At our Bali retreat, we welcome many women who may be going through a challenging time in their life. We watch amazing transformations every single week as our guests dive into so many of these healing elements; time in beautiful nature in Bali’s tropical surroundings. Daily meditation and yoga sessions designed to lower stress. A week of delicious healthy fresh meals, free from chemicals, sugar, gluten or additives. Deep sleep and rest in private luxury air-conditioned rooms (and also plenty of relaxing and rejuvenating spa treatments!). Plenty of gentle or active movement in the form of yoga, possibly surfing or fitness, exploring around the area or swimming in the beautiful pool. Plus plenty of time in a supportive space with lovely like-minded women. A retreat really is an incredible way to boost your mood, create change in your life, and establish new healthy habits and ways of living that support your physical, mental, emotional and spiritual wellbeing. Feel free to contact us any time to chat with our team about how a Bali retreat may just be the answer you’ve been looking for.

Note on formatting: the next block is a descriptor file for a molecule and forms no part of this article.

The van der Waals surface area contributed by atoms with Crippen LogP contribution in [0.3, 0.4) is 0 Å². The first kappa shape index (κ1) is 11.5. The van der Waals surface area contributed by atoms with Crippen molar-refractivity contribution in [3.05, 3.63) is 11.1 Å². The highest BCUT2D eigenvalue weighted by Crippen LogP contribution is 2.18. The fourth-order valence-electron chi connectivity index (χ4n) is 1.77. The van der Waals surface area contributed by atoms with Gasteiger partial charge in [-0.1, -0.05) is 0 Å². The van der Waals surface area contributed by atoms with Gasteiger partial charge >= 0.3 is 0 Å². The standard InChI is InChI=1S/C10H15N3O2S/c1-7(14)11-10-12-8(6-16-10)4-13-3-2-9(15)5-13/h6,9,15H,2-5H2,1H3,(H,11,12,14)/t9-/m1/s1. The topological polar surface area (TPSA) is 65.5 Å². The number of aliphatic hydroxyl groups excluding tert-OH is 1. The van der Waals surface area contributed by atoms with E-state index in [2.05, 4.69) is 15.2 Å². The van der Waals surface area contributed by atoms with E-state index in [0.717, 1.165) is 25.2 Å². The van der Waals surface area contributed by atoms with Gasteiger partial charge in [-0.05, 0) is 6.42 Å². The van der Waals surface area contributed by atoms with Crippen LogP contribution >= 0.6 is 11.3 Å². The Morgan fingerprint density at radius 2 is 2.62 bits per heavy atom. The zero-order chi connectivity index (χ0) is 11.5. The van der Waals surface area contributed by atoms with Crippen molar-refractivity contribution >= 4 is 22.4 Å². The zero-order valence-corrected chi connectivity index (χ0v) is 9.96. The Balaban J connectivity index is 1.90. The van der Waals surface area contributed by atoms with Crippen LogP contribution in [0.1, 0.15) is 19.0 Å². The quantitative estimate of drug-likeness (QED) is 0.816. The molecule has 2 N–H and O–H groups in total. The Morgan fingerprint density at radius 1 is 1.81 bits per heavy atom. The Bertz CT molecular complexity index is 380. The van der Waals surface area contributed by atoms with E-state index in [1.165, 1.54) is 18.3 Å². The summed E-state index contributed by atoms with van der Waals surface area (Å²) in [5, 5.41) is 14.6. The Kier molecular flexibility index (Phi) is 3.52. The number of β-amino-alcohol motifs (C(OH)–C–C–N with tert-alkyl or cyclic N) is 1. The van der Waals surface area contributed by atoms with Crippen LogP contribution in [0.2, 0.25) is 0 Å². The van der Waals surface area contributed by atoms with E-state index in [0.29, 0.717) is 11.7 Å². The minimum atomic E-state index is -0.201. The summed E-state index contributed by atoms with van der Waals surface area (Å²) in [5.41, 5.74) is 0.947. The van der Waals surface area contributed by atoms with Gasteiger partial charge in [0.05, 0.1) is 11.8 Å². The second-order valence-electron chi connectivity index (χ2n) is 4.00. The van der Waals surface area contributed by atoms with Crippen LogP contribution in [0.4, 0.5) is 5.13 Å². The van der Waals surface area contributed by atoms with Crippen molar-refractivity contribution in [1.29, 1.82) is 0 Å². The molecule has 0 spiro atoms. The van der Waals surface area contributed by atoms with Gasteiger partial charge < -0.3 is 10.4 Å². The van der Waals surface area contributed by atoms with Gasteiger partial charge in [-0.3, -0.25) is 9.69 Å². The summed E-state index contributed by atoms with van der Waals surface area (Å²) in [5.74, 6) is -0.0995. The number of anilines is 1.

Your Escape Haven Bali Retreat offers a luxury wellness experience for body, mind and soul
We invite you to experience our award-winning Bali retreat. If it’s time to fill up your cup and reconnect with yourself on a deeper level, we’d love to help you rejuvenate, unwind, reawaken and experience the very best of Bali. Dive into transformational yoga and meditation classes, exhilarating surf lessons in the warm waters of Bali, fun fitness classes and restorative healing sessions. How much or little you do is all up to you.